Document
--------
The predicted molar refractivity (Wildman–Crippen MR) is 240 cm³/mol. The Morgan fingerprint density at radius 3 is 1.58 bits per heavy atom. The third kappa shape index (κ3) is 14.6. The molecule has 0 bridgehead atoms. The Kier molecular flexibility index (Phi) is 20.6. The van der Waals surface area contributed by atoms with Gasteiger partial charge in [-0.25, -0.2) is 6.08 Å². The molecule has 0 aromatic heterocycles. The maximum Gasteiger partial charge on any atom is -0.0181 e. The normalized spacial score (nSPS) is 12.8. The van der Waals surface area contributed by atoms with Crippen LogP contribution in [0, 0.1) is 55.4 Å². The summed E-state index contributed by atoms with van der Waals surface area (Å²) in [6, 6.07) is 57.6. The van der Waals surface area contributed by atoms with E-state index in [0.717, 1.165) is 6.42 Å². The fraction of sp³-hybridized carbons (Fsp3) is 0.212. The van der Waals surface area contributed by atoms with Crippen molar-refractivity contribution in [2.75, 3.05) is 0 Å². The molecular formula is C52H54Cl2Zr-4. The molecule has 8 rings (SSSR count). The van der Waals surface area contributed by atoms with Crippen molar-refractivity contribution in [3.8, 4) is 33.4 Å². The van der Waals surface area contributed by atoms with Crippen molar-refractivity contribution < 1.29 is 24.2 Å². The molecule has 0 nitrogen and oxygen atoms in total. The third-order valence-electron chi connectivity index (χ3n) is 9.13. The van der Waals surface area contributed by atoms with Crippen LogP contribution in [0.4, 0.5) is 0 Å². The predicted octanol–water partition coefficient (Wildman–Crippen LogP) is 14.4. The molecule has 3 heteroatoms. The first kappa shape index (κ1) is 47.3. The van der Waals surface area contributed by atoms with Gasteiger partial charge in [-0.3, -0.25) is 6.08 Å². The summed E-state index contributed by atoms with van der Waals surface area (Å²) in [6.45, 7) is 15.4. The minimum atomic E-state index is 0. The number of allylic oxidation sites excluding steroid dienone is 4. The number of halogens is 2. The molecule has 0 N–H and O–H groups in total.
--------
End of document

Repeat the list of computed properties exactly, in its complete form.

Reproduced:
The predicted molar refractivity (Wildman–Crippen MR) is 240 cm³/mol. The Morgan fingerprint density at radius 3 is 1.58 bits per heavy atom. The third kappa shape index (κ3) is 14.6. The molecule has 0 bridgehead atoms. The Kier molecular flexibility index (Phi) is 20.6. The van der Waals surface area contributed by atoms with Gasteiger partial charge in [-0.25, -0.2) is 6.08 Å². The molecule has 0 aromatic heterocycles. The maximum Gasteiger partial charge on any atom is -0.0181 e. The normalized spacial score (nSPS) is 12.8. The van der Waals surface area contributed by atoms with Crippen LogP contribution in [0, 0.1) is 55.4 Å². The summed E-state index contributed by atoms with van der Waals surface area (Å²) in [6, 6.07) is 57.6. The van der Waals surface area contributed by atoms with E-state index in [0.717, 1.165) is 6.42 Å². The fraction of sp³-hybridized carbons (Fsp3) is 0.212. The van der Waals surface area contributed by atoms with Crippen molar-refractivity contribution in [2.75, 3.05) is 0 Å². The molecular formula is C52H54Cl2Zr-4. The molecule has 8 rings (SSSR count). The van der Waals surface area contributed by atoms with Crippen molar-refractivity contribution in [3.8, 4) is 33.4 Å². The van der Waals surface area contributed by atoms with Crippen molar-refractivity contribution < 1.29 is 24.2 Å². The molecule has 0 nitrogen and oxygen atoms in total. The third-order valence-electron chi connectivity index (χ3n) is 9.13. The van der Waals surface area contributed by atoms with Crippen LogP contribution in [0.4, 0.5) is 0 Å². The predicted octanol–water partition coefficient (Wildman–Crippen LogP) is 14.4. The molecule has 3 heteroatoms. The first kappa shape index (κ1) is 47.3. The van der Waals surface area contributed by atoms with Gasteiger partial charge in [-0.3, -0.25) is 6.08 Å². The summed E-state index contributed by atoms with van der Waals surface area (Å²) in [6.45, 7) is 15.4. The minimum atomic E-state index is 0. The number of allylic oxidation sites excluding steroid dienone is 4. The number of halogens is 2. The molecule has 0 N–H and O–H groups in total.